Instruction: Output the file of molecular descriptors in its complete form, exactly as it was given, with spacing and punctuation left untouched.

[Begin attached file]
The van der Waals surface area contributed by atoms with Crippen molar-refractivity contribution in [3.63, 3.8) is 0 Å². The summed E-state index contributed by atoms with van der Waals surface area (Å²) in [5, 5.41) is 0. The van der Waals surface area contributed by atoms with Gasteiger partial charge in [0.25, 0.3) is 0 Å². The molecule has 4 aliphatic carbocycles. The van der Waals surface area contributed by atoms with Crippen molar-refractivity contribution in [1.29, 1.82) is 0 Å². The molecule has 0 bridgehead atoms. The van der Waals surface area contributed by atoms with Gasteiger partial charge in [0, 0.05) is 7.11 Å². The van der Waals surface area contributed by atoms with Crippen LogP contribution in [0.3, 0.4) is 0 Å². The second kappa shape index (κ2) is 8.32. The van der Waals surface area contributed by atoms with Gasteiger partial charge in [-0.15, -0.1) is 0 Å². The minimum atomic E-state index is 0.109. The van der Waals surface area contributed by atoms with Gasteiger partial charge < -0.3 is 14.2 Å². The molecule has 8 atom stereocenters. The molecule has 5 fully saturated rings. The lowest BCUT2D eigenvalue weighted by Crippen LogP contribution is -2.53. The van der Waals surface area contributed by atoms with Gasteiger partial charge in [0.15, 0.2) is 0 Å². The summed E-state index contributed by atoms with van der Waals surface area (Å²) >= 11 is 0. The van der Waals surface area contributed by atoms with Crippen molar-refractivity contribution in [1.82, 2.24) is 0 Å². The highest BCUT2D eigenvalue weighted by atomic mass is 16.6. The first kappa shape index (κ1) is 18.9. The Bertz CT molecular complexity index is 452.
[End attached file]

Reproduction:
The van der Waals surface area contributed by atoms with Crippen molar-refractivity contribution in [3.63, 3.8) is 0 Å². The summed E-state index contributed by atoms with van der Waals surface area (Å²) in [5, 5.41) is 0. The van der Waals surface area contributed by atoms with Gasteiger partial charge in [0.25, 0.3) is 0 Å². The molecule has 4 aliphatic carbocycles. The van der Waals surface area contributed by atoms with Crippen molar-refractivity contribution in [1.29, 1.82) is 0 Å². The molecule has 0 bridgehead atoms. The van der Waals surface area contributed by atoms with Gasteiger partial charge in [0, 0.05) is 7.11 Å². The van der Waals surface area contributed by atoms with Crippen LogP contribution in [0.3, 0.4) is 0 Å². The second kappa shape index (κ2) is 8.32. The van der Waals surface area contributed by atoms with Gasteiger partial charge in [-0.15, -0.1) is 0 Å². The minimum atomic E-state index is 0.109. The van der Waals surface area contributed by atoms with Gasteiger partial charge < -0.3 is 14.2 Å². The molecule has 8 atom stereocenters. The molecule has 5 fully saturated rings. The lowest BCUT2D eigenvalue weighted by Crippen LogP contribution is -2.53. The van der Waals surface area contributed by atoms with Gasteiger partial charge in [0.15, 0.2) is 0 Å². The summed E-state index contributed by atoms with van der Waals surface area (Å²) >= 11 is 0. The van der Waals surface area contributed by atoms with Crippen molar-refractivity contribution in [1.82, 2.24) is 0 Å². The highest BCUT2D eigenvalue weighted by atomic mass is 16.6. The first kappa shape index (κ1) is 18.9. The Bertz CT molecular complexity index is 452.